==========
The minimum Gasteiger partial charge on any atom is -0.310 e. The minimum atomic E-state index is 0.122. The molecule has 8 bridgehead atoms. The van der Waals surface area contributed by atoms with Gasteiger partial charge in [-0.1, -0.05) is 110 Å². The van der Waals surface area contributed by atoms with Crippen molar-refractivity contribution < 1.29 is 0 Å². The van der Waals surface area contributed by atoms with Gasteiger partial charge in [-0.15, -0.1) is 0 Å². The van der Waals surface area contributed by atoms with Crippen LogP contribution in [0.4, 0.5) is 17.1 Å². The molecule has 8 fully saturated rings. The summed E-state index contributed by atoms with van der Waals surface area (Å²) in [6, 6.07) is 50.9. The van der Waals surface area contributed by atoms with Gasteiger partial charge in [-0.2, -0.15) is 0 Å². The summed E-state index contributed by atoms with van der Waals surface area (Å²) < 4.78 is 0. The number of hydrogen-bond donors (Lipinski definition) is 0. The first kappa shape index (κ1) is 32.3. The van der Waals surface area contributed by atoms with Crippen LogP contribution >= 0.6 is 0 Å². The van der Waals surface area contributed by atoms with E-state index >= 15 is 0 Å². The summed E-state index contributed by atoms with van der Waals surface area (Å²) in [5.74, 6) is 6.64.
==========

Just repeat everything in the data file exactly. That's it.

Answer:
The minimum Gasteiger partial charge on any atom is -0.310 e. The minimum atomic E-state index is 0.122. The molecule has 8 bridgehead atoms. The van der Waals surface area contributed by atoms with Gasteiger partial charge in [-0.1, -0.05) is 110 Å². The van der Waals surface area contributed by atoms with Crippen molar-refractivity contribution < 1.29 is 0 Å². The van der Waals surface area contributed by atoms with Gasteiger partial charge in [-0.15, -0.1) is 0 Å². The van der Waals surface area contributed by atoms with Crippen LogP contribution in [0.4, 0.5) is 17.1 Å². The molecule has 8 fully saturated rings. The summed E-state index contributed by atoms with van der Waals surface area (Å²) in [6, 6.07) is 50.9. The van der Waals surface area contributed by atoms with Gasteiger partial charge in [-0.2, -0.15) is 0 Å². The summed E-state index contributed by atoms with van der Waals surface area (Å²) < 4.78 is 0. The number of hydrogen-bond donors (Lipinski definition) is 0. The first kappa shape index (κ1) is 32.3. The van der Waals surface area contributed by atoms with Crippen LogP contribution >= 0.6 is 0 Å². The van der Waals surface area contributed by atoms with E-state index >= 15 is 0 Å². The summed E-state index contributed by atoms with van der Waals surface area (Å²) in [5.74, 6) is 6.64.